#6 Ares And Halirrhothius
Alcippe was the daughter of Ares and Aglaulus. Halirrhothius, the son of the Sea God Poseidon, raped Alcippe. Out of vengeance and immense anger, Ares killed Halirrhothius. For this murder, Poseidon summoned Ares to appear before the tribunal of the Olympic gods. The trial was held on a prominent rock outcropping located northwest of the Acropolis in Athens, Greece. Ares was acquitted by the court made up of his fellow gods. Although declared innocent, but to purify himself from the murder, Ares was convicted to work as a slave for a year. Due to this trial the hill became known as Areopagus. The name is the Late Latin composite form of the Greek name Areios Pagos, translated as “Hill of Ares”. In ancient Greece, Aeropagus functioned as the court for trying deliberate homicide, wounding and religious matters. Later, the Romans referred to the rocky hill as “Mars Hill” after Mars, the Roman equivalent of the Greek God.
#7 Ares And Hercules
Hercules was a divine hero and a demigod in Greek mythology. He was the son of Zeus and Alcmene; and the foster son of Amphitryon. On his way to the Oracle of Delphi, Hercules came across Cycnus, a son of Ares and a blood-thirsty killer. Cycnus was infamous for killing pilgrims on their way and using their skulls to build a temple in honor of his father. Cycnus challenged Hercules to a wrestling duel. He hurled his spear at Hercules’ shield, but failed to penetrate it. Then Hercules drove his spear through Cycnus’ neck, killing him. When Ares found out about the death of his son, he was enraged and attacked Hercules with his spear. However, Athena, the protector goddess of Hercules, turned his spear away. Ares then drew his sword and moved to strike Hercules. However, the demigod found an opening and thrust his spear into the thigh of Ares. The injured Ares was taken to safety by his sons Phobos and Deimos.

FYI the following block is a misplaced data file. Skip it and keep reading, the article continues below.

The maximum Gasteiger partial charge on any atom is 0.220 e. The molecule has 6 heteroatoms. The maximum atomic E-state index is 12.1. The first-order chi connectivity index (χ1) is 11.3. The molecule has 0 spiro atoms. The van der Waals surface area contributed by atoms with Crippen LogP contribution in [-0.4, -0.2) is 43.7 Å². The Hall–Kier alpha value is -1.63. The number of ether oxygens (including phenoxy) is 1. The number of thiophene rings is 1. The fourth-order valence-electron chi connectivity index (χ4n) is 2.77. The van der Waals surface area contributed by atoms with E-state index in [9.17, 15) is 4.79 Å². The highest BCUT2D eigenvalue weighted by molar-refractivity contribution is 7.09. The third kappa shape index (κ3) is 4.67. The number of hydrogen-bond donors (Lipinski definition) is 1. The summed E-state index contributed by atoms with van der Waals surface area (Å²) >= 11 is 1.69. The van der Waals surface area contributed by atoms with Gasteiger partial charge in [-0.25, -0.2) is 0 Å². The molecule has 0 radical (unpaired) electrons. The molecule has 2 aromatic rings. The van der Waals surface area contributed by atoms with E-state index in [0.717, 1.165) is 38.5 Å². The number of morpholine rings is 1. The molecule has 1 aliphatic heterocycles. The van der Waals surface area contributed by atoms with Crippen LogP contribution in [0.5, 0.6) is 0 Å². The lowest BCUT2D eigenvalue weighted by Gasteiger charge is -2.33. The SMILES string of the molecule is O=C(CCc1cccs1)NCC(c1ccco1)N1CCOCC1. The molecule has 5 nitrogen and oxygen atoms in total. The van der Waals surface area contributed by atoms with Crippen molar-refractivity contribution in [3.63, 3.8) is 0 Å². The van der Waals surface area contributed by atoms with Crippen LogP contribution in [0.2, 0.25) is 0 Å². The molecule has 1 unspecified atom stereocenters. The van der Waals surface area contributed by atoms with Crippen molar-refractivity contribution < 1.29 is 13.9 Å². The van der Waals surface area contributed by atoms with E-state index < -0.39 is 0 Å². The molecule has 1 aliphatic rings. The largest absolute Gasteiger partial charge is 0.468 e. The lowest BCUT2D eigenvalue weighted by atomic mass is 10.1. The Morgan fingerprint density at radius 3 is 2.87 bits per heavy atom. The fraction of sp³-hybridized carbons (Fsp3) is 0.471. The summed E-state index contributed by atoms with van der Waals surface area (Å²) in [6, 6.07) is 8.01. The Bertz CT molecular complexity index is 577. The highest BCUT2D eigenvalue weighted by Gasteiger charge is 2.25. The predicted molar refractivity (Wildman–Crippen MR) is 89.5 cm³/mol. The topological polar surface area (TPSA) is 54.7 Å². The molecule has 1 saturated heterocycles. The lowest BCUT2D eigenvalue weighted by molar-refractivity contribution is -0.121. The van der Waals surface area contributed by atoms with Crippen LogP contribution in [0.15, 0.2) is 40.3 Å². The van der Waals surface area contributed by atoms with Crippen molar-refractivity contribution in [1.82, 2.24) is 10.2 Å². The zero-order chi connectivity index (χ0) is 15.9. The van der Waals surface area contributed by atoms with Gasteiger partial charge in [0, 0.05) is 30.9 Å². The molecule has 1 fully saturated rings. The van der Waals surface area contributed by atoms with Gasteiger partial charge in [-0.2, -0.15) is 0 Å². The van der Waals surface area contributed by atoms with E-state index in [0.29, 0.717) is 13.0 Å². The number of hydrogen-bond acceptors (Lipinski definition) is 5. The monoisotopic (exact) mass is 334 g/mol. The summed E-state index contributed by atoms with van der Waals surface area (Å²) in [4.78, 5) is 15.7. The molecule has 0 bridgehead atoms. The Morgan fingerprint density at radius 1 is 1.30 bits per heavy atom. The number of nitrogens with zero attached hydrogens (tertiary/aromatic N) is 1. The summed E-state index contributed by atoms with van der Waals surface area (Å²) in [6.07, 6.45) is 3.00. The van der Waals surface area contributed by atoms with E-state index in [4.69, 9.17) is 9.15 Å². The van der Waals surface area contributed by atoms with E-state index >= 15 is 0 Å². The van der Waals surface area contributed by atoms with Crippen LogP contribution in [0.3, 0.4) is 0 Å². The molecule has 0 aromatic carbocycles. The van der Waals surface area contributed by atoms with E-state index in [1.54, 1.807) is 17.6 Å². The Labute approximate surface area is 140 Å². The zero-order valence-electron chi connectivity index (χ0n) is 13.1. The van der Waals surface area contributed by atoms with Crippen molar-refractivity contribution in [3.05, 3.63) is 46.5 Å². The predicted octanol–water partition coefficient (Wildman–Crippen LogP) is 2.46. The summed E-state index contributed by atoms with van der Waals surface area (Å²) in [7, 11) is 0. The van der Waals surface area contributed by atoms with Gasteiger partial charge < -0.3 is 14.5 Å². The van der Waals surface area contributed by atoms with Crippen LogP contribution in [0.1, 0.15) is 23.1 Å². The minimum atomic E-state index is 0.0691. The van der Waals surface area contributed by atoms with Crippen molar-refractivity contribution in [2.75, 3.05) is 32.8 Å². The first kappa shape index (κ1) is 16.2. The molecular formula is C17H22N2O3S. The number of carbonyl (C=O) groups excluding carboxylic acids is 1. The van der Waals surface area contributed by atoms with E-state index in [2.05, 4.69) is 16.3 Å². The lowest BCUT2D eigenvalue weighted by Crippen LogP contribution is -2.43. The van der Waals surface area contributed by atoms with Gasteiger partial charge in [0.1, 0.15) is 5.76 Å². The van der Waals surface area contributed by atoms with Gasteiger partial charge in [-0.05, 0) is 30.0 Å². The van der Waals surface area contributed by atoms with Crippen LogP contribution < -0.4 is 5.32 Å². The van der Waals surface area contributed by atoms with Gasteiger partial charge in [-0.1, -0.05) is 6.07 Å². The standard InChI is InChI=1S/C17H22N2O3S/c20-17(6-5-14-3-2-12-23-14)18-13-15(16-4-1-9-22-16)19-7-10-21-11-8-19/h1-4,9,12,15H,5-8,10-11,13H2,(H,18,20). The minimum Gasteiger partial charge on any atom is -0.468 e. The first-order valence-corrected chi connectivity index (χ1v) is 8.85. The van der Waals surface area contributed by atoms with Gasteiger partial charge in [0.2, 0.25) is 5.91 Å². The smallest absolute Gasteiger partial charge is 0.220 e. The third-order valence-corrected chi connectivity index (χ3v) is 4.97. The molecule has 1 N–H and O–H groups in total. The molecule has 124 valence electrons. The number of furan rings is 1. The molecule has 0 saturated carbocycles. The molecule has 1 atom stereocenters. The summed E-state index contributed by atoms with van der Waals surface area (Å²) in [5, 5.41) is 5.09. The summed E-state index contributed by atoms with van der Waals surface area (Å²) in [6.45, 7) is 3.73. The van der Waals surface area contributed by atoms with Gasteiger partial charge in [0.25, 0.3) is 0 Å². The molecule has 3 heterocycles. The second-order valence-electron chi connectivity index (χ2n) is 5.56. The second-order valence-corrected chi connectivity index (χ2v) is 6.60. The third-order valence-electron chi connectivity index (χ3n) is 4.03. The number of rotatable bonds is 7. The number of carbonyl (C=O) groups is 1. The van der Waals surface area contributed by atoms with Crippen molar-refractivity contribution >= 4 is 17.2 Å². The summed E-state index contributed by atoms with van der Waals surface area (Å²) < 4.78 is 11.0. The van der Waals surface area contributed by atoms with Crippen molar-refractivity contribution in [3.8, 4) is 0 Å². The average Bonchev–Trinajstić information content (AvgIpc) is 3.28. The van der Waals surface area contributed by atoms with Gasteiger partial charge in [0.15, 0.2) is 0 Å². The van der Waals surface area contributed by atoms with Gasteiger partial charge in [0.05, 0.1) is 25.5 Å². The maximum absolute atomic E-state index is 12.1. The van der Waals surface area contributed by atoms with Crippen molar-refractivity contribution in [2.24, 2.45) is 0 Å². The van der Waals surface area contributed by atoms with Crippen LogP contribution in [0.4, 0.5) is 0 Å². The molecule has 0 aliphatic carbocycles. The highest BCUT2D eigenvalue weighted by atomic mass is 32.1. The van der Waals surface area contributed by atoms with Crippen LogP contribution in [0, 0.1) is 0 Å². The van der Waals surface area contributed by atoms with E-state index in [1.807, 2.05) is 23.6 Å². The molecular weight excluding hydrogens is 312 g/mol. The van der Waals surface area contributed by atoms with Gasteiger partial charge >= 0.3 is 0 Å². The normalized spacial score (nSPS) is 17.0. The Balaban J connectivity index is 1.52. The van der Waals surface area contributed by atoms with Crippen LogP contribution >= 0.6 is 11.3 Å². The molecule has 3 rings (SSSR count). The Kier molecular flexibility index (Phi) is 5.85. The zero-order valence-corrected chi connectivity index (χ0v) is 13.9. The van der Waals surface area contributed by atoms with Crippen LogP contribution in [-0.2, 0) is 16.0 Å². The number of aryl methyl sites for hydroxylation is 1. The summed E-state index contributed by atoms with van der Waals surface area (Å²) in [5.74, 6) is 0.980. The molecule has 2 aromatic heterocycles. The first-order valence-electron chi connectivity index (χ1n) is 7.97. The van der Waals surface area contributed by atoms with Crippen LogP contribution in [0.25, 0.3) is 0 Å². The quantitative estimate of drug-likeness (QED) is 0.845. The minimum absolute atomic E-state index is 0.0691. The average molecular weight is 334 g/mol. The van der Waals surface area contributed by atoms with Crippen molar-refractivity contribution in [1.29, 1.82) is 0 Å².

#8 Ares And Sisyphus
Once, Zeus took the form of an eagle and abducted a nymph named Aegina. He took her over to an island near Attica, which became known by her name. King Sisyphus of Corinth knew about this abduction. He revealed the whereabouts of Aegina to her father, the river god Asopus, in return for causing a spring to flow on the Corinthian acropolis. Infuriated, Zeus ordered Thanatos, the personification of death, to chain Sisyphus and throw him into Tartarus, a deep abyss where the wicked received divine punishment. However, Sisyphus tricked Thanatos to chain himself and held him captive. Due to this, no one died on Earth. This caused an uproar, especially for Ares as he was annoyed that no human or monster died in battles. Soon, Ares found out the problem; rescued Thanatos; and turned King Sisyphus over to him. As a punishment for his trickery and cheating death, Zeus sent Sisyphus to Tartarus, where he was made to roll a huge boulder up a steep hill for eternity.
#9 Ares And Cadmus